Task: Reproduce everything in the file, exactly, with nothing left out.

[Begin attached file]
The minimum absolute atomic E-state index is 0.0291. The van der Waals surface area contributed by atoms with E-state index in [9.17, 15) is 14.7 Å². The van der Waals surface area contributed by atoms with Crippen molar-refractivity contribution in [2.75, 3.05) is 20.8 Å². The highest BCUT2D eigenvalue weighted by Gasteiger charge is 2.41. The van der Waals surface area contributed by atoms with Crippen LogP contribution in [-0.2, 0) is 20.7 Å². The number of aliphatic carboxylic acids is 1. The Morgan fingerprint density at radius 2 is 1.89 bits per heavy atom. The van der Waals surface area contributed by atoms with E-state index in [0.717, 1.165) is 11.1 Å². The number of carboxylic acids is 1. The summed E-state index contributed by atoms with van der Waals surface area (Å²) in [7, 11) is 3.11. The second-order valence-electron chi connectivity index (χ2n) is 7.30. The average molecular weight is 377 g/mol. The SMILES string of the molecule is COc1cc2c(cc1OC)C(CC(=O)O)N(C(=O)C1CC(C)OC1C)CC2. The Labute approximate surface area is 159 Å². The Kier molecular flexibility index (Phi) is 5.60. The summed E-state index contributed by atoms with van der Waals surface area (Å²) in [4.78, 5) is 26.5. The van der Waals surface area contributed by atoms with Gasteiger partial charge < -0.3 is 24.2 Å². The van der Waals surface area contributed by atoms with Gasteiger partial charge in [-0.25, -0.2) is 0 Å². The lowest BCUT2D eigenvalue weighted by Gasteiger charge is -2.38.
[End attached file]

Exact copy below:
The minimum absolute atomic E-state index is 0.0291. The van der Waals surface area contributed by atoms with E-state index in [9.17, 15) is 14.7 Å². The van der Waals surface area contributed by atoms with Crippen molar-refractivity contribution in [2.75, 3.05) is 20.8 Å². The highest BCUT2D eigenvalue weighted by Gasteiger charge is 2.41. The van der Waals surface area contributed by atoms with Crippen LogP contribution in [-0.2, 0) is 20.7 Å². The number of aliphatic carboxylic acids is 1. The Morgan fingerprint density at radius 2 is 1.89 bits per heavy atom. The van der Waals surface area contributed by atoms with E-state index in [0.717, 1.165) is 11.1 Å². The number of carboxylic acids is 1. The summed E-state index contributed by atoms with van der Waals surface area (Å²) in [7, 11) is 3.11. The second-order valence-electron chi connectivity index (χ2n) is 7.30. The average molecular weight is 377 g/mol. The SMILES string of the molecule is COc1cc2c(cc1OC)C(CC(=O)O)N(C(=O)C1CC(C)OC1C)CC2. The Labute approximate surface area is 159 Å². The Kier molecular flexibility index (Phi) is 5.60. The summed E-state index contributed by atoms with van der Waals surface area (Å²) in [4.78, 5) is 26.5. The van der Waals surface area contributed by atoms with Gasteiger partial charge < -0.3 is 24.2 Å². The van der Waals surface area contributed by atoms with Gasteiger partial charge in [-0.25, -0.2) is 0 Å². The lowest BCUT2D eigenvalue weighted by Gasteiger charge is -2.38.